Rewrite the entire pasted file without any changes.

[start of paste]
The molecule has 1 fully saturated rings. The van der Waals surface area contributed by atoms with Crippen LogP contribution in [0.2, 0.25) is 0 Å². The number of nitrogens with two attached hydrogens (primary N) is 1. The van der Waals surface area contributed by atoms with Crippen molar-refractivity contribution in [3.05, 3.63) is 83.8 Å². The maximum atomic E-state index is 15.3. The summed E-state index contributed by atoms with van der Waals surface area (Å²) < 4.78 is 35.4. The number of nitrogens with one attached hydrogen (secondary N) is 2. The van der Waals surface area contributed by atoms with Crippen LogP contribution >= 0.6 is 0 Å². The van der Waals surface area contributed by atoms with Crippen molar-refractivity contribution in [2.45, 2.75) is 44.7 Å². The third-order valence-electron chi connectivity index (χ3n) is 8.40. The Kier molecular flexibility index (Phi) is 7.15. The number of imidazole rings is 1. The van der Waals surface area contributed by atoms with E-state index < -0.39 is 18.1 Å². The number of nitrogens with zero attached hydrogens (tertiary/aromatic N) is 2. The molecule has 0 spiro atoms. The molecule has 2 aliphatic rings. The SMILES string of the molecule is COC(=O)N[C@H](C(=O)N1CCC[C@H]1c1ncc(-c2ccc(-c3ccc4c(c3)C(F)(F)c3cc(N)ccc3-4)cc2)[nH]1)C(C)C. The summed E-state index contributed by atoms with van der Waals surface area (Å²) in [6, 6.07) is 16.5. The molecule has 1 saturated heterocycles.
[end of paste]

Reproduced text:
The molecule has 1 fully saturated rings. The van der Waals surface area contributed by atoms with Crippen LogP contribution in [0.2, 0.25) is 0 Å². The number of nitrogens with two attached hydrogens (primary N) is 1. The van der Waals surface area contributed by atoms with Crippen molar-refractivity contribution in [3.05, 3.63) is 83.8 Å². The maximum atomic E-state index is 15.3. The summed E-state index contributed by atoms with van der Waals surface area (Å²) < 4.78 is 35.4. The number of nitrogens with one attached hydrogen (secondary N) is 2. The van der Waals surface area contributed by atoms with Crippen LogP contribution >= 0.6 is 0 Å². The van der Waals surface area contributed by atoms with Crippen molar-refractivity contribution in [2.45, 2.75) is 44.7 Å². The third-order valence-electron chi connectivity index (χ3n) is 8.40. The Kier molecular flexibility index (Phi) is 7.15. The number of imidazole rings is 1. The van der Waals surface area contributed by atoms with E-state index < -0.39 is 18.1 Å². The number of nitrogens with zero attached hydrogens (tertiary/aromatic N) is 2. The molecule has 0 spiro atoms. The molecule has 2 aliphatic rings. The SMILES string of the molecule is COC(=O)N[C@H](C(=O)N1CCC[C@H]1c1ncc(-c2ccc(-c3ccc4c(c3)C(F)(F)c3cc(N)ccc3-4)cc2)[nH]1)C(C)C. The summed E-state index contributed by atoms with van der Waals surface area (Å²) in [6, 6.07) is 16.5. The molecule has 1 saturated heterocycles.